Low Impact Exercises Valuable to Arthritis Sufferers


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Sidewalk_LowRes.jpg​​​Report: Low Impact Exercises Valuable to Arthritis Sufferers

From Gary Freeman of the Home Instead Senior Care® office in Red Oak, TX

Q.    My 80-year-old mother is suffering from arthritis and her doctor can't seem to convince her to try exercise. Pain medications only help so much. She hurts so badly that she can no longer take very good care of her home. Because of her pain level, she doesn't seem to understand how exercise could possibly help. How can I convince her?

Sometimes a few well-placed written words from other seniors who have the same issues are more persuasive than any coaxing from a loved one.

The study, "The Effectiveness of a Low-Impact Exercise Program on Musculoskeletal Health of Asian Older Adults," presented at the American College of Rheumatology/Association of Rheumatology Health Professionals annual meeting in San Francisco, revealed dramatic results for arthritis sufferers from low impact exercise.

In before and after surveys completed by 204 individuals, many respondents reported that they experienced less pain and were better able to perform activities of daily living after participating in the exercise program. Participants reported that their muscle and joint pain was significantly reduced by 32 percent after an eight-week, low-impact exercise program.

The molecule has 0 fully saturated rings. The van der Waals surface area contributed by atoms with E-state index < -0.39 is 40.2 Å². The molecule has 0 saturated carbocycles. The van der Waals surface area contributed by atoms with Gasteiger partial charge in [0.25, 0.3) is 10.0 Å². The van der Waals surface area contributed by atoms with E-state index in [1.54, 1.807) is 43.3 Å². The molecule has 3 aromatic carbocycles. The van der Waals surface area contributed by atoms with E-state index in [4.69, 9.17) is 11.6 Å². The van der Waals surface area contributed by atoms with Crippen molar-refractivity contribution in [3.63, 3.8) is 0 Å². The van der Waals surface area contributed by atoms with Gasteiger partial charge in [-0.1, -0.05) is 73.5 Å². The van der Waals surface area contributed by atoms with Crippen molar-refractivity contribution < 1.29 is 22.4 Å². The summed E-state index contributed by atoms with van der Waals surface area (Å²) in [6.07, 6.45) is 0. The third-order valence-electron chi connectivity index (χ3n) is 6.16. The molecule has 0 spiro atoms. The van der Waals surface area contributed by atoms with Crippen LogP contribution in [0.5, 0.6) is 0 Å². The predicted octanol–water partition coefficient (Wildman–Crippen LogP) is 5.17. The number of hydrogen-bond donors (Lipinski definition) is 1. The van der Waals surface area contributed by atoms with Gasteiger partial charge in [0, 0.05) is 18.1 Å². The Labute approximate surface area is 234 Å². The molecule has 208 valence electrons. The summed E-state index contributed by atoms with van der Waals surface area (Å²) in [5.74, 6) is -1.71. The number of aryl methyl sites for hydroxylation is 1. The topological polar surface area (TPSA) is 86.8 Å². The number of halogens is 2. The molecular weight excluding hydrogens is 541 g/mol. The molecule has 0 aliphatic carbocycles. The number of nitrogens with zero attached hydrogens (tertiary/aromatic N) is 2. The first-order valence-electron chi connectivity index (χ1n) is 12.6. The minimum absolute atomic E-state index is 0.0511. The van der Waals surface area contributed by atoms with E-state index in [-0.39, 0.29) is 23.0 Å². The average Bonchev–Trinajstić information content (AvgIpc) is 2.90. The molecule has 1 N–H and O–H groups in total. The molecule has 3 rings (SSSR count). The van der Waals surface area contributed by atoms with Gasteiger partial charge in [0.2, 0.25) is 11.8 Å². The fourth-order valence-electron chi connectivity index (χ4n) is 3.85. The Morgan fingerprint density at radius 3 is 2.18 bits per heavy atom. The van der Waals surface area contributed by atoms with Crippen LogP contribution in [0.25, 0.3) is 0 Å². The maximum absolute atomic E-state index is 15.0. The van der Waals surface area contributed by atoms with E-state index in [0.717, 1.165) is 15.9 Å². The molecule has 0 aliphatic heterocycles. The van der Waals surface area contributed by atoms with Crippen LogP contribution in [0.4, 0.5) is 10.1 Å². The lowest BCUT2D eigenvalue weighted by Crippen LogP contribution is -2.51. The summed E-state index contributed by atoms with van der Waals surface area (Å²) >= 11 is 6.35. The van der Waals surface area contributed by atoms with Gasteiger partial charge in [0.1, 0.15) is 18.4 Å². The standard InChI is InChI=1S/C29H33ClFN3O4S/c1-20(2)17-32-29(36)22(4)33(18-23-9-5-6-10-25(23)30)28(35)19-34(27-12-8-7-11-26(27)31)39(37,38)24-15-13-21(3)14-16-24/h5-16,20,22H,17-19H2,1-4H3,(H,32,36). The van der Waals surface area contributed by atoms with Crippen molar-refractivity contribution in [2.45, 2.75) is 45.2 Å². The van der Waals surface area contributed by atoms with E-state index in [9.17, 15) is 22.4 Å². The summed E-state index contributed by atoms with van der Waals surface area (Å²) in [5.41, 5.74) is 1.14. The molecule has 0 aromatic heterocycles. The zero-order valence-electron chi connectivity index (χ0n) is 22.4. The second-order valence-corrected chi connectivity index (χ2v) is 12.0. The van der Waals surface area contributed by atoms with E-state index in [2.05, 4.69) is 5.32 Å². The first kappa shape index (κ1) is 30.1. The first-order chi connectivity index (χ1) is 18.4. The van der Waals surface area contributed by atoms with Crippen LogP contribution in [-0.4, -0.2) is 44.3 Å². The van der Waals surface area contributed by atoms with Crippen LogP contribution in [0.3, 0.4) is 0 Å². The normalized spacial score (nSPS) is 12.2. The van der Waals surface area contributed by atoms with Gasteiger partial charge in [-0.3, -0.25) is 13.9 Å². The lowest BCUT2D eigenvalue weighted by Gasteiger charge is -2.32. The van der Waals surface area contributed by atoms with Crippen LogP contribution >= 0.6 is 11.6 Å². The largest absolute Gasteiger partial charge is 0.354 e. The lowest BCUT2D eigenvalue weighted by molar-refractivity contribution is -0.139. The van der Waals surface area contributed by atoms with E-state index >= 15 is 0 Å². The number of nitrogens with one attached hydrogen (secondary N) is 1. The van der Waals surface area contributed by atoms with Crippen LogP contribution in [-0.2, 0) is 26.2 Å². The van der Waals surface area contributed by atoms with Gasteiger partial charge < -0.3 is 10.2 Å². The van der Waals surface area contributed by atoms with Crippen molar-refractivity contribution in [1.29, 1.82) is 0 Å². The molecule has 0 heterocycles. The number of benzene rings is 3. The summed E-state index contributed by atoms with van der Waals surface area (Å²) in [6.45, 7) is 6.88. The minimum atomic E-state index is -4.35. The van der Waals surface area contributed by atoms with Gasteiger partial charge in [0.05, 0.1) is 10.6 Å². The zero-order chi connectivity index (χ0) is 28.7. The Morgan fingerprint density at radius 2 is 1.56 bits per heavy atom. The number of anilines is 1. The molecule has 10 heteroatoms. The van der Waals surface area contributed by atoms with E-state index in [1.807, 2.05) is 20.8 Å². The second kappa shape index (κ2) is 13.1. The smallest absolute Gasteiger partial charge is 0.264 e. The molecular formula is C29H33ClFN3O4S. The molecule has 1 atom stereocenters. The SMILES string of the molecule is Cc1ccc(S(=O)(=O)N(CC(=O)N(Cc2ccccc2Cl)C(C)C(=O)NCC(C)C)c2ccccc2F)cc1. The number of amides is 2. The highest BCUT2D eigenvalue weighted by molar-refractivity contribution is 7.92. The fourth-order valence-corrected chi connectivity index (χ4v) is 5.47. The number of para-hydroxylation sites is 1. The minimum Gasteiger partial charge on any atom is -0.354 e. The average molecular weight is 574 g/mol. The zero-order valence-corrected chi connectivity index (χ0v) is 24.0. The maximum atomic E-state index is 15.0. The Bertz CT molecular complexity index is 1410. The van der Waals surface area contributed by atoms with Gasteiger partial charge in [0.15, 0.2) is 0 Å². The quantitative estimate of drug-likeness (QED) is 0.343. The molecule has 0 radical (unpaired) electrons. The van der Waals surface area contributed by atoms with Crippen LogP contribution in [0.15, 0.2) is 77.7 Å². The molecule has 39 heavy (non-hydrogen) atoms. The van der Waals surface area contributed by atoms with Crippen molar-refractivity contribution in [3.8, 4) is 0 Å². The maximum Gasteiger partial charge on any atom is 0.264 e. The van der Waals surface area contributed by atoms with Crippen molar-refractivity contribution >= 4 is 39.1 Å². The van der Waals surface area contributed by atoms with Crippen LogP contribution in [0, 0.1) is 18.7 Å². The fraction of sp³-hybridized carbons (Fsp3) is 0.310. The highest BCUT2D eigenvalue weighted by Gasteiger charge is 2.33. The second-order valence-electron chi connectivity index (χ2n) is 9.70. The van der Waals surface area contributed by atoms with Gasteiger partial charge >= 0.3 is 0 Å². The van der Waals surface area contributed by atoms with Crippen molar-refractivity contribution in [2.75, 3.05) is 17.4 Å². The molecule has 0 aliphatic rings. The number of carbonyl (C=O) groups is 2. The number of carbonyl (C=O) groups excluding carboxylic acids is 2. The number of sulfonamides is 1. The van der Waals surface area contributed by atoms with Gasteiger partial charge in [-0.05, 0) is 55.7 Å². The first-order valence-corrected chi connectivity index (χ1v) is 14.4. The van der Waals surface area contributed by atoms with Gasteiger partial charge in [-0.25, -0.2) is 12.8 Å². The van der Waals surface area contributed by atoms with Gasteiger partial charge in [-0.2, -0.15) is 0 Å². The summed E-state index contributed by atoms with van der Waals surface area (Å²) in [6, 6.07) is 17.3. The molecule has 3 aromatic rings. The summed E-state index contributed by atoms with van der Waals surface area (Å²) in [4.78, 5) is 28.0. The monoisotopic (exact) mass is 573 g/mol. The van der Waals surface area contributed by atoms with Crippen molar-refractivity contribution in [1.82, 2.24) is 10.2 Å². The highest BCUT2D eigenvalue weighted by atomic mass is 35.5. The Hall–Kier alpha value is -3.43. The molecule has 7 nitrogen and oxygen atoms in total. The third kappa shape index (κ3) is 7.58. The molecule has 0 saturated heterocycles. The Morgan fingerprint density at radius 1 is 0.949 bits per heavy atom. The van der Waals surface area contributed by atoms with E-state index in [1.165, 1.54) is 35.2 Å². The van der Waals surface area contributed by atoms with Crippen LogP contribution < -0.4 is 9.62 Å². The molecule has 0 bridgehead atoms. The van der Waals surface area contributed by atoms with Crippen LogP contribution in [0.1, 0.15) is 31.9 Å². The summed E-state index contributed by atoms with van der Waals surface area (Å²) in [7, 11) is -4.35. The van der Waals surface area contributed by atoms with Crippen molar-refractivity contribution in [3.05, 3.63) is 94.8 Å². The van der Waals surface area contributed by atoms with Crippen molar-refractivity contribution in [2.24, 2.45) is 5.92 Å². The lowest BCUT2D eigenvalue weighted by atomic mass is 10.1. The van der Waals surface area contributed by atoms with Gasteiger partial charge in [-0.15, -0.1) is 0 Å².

In terms of mobility and function, after completing the program:

  • 88% more participants could climb several flights of stairs
  • 66% more participants could lift/carry groceries
  • 63% more participants could bend, kneel, or stoop
  • 91% of participants felt the program reduced their fatigue
  • 97% of participants felt that the program reduced their stiffness
  • 95% of participants felt their balance improved
  • 96% of participants felt more confident that exercising would not make their symptoms worse

    "Getting seniors to be active in any way will generally improve their quality of life and help them function better in their everyday activities," said Linda Russell, M.D., a rheumatologist and chair of the Public and Patient Education Advisory Committee at Hospital for Special Surgery.

Why not start the conversation and get your mother's reaction to these survey results. She also might be more receptive to caring for herself if she had some companionship at home, motivation to exercise and a way to get there, along with assistance around the house.

Your local Home Instead Senior Care® office could help in that respect. Call today to learn more.

To learn more about your local Home Instead Senior Care office, contact Gary Freeman at 972-576-1100 or go to HomeInstead.com/742. For more about the study, go to https://www.hss.edu/newsroom_hss-study-finds-that-low-impact-exercise-helps-elderly-patients-with-arthritis.asp.    

Each Home Instead Senior Care® franchise office is independently owned and operated. ​

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